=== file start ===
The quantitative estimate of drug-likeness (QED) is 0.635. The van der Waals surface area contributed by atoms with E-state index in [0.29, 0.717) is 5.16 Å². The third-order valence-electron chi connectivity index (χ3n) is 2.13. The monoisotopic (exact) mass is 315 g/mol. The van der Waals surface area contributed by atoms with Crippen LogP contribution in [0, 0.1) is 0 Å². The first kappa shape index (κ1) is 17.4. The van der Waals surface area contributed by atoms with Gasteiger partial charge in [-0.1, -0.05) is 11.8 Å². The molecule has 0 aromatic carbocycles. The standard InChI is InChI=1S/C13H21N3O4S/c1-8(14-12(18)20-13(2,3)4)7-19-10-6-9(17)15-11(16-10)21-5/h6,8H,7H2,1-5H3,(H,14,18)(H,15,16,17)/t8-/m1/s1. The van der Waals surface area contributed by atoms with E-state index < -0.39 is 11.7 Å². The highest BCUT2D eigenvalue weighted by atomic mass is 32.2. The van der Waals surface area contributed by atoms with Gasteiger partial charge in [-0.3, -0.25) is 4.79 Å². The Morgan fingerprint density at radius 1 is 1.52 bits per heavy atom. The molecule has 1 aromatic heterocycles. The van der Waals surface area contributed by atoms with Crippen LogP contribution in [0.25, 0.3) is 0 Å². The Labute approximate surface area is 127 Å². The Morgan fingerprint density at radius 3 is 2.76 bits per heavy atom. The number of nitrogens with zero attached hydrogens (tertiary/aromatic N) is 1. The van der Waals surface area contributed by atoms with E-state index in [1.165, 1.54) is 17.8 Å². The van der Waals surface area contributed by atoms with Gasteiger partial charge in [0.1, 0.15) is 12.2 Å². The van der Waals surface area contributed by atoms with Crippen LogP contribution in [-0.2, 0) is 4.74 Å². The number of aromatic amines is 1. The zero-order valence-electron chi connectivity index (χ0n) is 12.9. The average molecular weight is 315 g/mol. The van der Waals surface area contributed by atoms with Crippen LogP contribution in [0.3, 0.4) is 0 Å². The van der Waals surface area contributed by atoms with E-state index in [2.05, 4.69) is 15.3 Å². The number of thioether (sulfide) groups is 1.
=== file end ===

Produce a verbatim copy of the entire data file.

The quantitative estimate of drug-likeness (QED) is 0.635. The van der Waals surface area contributed by atoms with E-state index in [0.29, 0.717) is 5.16 Å². The third-order valence-electron chi connectivity index (χ3n) is 2.13. The monoisotopic (exact) mass is 315 g/mol. The van der Waals surface area contributed by atoms with Crippen LogP contribution in [0, 0.1) is 0 Å². The first kappa shape index (κ1) is 17.4. The van der Waals surface area contributed by atoms with Gasteiger partial charge in [-0.1, -0.05) is 11.8 Å². The molecule has 0 aromatic carbocycles. The standard InChI is InChI=1S/C13H21N3O4S/c1-8(14-12(18)20-13(2,3)4)7-19-10-6-9(17)15-11(16-10)21-5/h6,8H,7H2,1-5H3,(H,14,18)(H,15,16,17)/t8-/m1/s1. The van der Waals surface area contributed by atoms with E-state index < -0.39 is 11.7 Å². The highest BCUT2D eigenvalue weighted by atomic mass is 32.2. The van der Waals surface area contributed by atoms with Gasteiger partial charge in [-0.3, -0.25) is 4.79 Å². The Morgan fingerprint density at radius 1 is 1.52 bits per heavy atom. The molecule has 1 aromatic heterocycles. The van der Waals surface area contributed by atoms with Crippen LogP contribution in [0.25, 0.3) is 0 Å². The Labute approximate surface area is 127 Å². The Morgan fingerprint density at radius 3 is 2.76 bits per heavy atom. The number of nitrogens with zero attached hydrogens (tertiary/aromatic N) is 1. The van der Waals surface area contributed by atoms with E-state index in [1.165, 1.54) is 17.8 Å². The van der Waals surface area contributed by atoms with Gasteiger partial charge in [0.1, 0.15) is 12.2 Å². The van der Waals surface area contributed by atoms with Crippen LogP contribution in [-0.2, 0) is 4.74 Å². The number of aromatic amines is 1. The zero-order valence-electron chi connectivity index (χ0n) is 12.9. The average molecular weight is 315 g/mol. The van der Waals surface area contributed by atoms with Crippen LogP contribution in [0.3, 0.4) is 0 Å². The van der Waals surface area contributed by atoms with E-state index in [2.05, 4.69) is 15.3 Å². The number of thioether (sulfide) groups is 1.